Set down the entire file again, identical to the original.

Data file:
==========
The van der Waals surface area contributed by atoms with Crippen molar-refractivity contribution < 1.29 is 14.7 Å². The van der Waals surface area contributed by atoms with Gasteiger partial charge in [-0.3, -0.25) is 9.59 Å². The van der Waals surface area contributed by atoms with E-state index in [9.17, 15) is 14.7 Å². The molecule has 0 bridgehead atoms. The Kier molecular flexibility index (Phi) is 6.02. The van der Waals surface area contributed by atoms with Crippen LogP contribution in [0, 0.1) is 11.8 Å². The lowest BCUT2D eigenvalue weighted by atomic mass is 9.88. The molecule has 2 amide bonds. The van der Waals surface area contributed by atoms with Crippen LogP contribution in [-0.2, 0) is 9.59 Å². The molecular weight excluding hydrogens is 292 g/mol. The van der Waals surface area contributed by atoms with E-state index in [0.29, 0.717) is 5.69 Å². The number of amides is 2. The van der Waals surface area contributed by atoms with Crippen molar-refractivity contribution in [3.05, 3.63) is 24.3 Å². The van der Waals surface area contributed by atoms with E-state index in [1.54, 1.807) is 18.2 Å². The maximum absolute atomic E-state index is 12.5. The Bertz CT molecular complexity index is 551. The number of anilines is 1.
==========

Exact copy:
The van der Waals surface area contributed by atoms with Crippen molar-refractivity contribution < 1.29 is 14.7 Å². The van der Waals surface area contributed by atoms with Gasteiger partial charge in [-0.3, -0.25) is 9.59 Å². The van der Waals surface area contributed by atoms with E-state index in [9.17, 15) is 14.7 Å². The molecule has 0 bridgehead atoms. The Kier molecular flexibility index (Phi) is 6.02. The van der Waals surface area contributed by atoms with Crippen LogP contribution in [0, 0.1) is 11.8 Å². The lowest BCUT2D eigenvalue weighted by atomic mass is 9.88. The molecule has 2 amide bonds. The van der Waals surface area contributed by atoms with Crippen LogP contribution in [-0.2, 0) is 9.59 Å². The molecular weight excluding hydrogens is 292 g/mol. The van der Waals surface area contributed by atoms with E-state index in [0.29, 0.717) is 5.69 Å². The number of amides is 2. The van der Waals surface area contributed by atoms with Crippen molar-refractivity contribution in [3.05, 3.63) is 24.3 Å². The van der Waals surface area contributed by atoms with E-state index in [1.54, 1.807) is 18.2 Å². The maximum absolute atomic E-state index is 12.5. The Bertz CT molecular complexity index is 551. The number of anilines is 1.